The reasoning behind this procedure is very simple. The chemistry within the tuber will instigate a need for it to start growing long before it gets planted out. If it starts this development while still in it’s packaging, it will send out long white shoots that will greatly weaken the tuber and reduce its ability to produce a good yield. To ’Chit’ the tubers you will need a frost-proof, airy, well lit space; somewhere like a window shelf in a garage, or a  conservatory protected from frost.

Place the tubers on a tray, or in an egg box, making sure that they are not touching each other . After a while you will notice little green shoots beginning to appear. These shoots are the beginnings of the Potatoes life cycle – and your future crop.

‘ Chitting’ is a very important part of producing a  successful crop of Spuds. You will hear that some people recommend that the little green shoots should be selected and thinned-out leaving only the strongest looking sprouts; I am in two minds about this. Unless you are a seasoned Gardener and have had much experience of growing Potatoes then I would not attempt this thinning procedure. If the tuber has only a reasonable number of shoots – say 5 or 6 – then leave well alone; nature will take care of business!

Late March or early April is the time to plant. It always used to be that you Planted your Potatoes after Church on Easter Sunday. This is not a bad guide!

I always plant my Spuds in a shallow trench. The reasons are simple, all the tubers will be at same depth and you can see how far apart they are. The trenches should be spaced 90-100 centimetres apart and about 20 centimetres deep; the tubers should be 45 centimetres apart. As you can see from this, a few Seed Potatoes go a long way.

Before back-filling the trench I always sprinkle in a high nitrogen fertilizer like Fish Blood and Bone. This will feed the young haulms and these will, in turn, give back their nutrients to the developing tubers.

Earthing-up is the next step along the way. I just can’t wait to spot the little green shoots of my Potatoes bursting up through the ground. This usually happens 3 to 4 weeks after planting. I know it  probably sound quite sad, but this annual event really does make me very happy; I guess it’s that old primeval thing of a ’New Beginning’.

Back to reality. Earthing-up has two functions: firstly it will protect the new young growth from any late frosts, secondly, it ’Lifts’ the plant up out of the ground and gives it more root area which will hopefully produce more tubers.

I always use a Draw Hoe to earth-up my spuds. Working from both sides of the row, pull enough loose soil to just cover the new young shoots. You will probably have to repeat this process two or three times until you are sure that all danger of frosts has past. You should finish up with the typical ‘Ridged Potato Plot’.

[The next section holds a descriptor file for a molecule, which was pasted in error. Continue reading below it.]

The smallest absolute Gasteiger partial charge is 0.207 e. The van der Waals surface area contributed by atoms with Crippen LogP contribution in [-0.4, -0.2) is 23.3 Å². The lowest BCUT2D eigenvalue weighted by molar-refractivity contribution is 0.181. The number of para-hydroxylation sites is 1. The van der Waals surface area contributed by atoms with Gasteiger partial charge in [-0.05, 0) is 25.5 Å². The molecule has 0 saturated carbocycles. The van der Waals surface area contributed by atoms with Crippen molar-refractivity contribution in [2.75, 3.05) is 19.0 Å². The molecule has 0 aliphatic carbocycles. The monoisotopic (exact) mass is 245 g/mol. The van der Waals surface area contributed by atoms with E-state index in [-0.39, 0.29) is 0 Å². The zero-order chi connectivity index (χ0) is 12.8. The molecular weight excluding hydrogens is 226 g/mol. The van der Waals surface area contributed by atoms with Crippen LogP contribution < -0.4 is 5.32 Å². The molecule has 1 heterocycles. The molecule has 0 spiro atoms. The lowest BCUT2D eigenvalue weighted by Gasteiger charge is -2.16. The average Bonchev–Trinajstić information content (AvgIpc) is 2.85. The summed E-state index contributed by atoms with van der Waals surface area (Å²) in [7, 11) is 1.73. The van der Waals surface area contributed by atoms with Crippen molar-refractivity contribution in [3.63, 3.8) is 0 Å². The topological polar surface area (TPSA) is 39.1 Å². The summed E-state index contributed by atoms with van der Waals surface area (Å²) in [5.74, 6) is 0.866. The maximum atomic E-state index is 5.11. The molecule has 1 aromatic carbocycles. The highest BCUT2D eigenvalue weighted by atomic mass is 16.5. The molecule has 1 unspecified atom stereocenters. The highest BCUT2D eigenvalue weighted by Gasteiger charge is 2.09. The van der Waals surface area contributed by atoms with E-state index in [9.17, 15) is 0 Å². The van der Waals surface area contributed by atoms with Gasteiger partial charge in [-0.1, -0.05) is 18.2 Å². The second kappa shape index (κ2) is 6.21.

The next bit is very easy. Watch them grow! Apart from watering , if you are able to, there is nothing much else to do.

If the soil is disease free and the weather is reasonable then you should finish up at the end of June or beginning of July with a tangle of haulms showing little purple flowers and a few yellowing leaves – now is the time to get digging!

I always use a border fork – a small narrow fork- for this job, mainly because you need to be very careful not to spear too many precious tubers! The other important thing to remember is NOT put the old haulms on the compost heap. These tops can carry the dreaded ’Potato Blight’ spores, and you do not want to spread this around the Garden. Best thing to do is burn them, but failing this, bury them in a part of the Garden that you can be sure will never be used for Potato growing.

The same procedures as above also apply to Second Earlies and Main Crop Potatoes, except you may want to store some of your Main Crop. These days you can purchase Potato Storage Bags which will do the job really well.

I would like just to suggest a few varieties of Second Early and Main Crop Potatoes that I have always found most reliable:

Kestrel
A really good, old fashioned variety with a lovely flavour.

Nadine
This variety was bred for it’s disease resistance. A good one to start you off.

Charlotte
Delicious flavour, can be used as a salad Potato.

Main Crop Varieties

King Edward
What else would you use for the Sunday Roast ?

Maris Piper
What else would you use to make Chips!

Desiree
For a really high yield of good keeping ‘spuds’ .

Setanta
A ‘New Boy on the Block’ but very good disease resistant and high yielding variety, particularly in a dry soil.

Finally a quick word on Potato Blight. There are chemicals that you can still use to combat this horrible disease, but for the amateur gardener, I would recommend that you  put your faith in only buying clean ,certified seed Potatoes and always plant in ground not previously used for Potato growing for at least the past three years.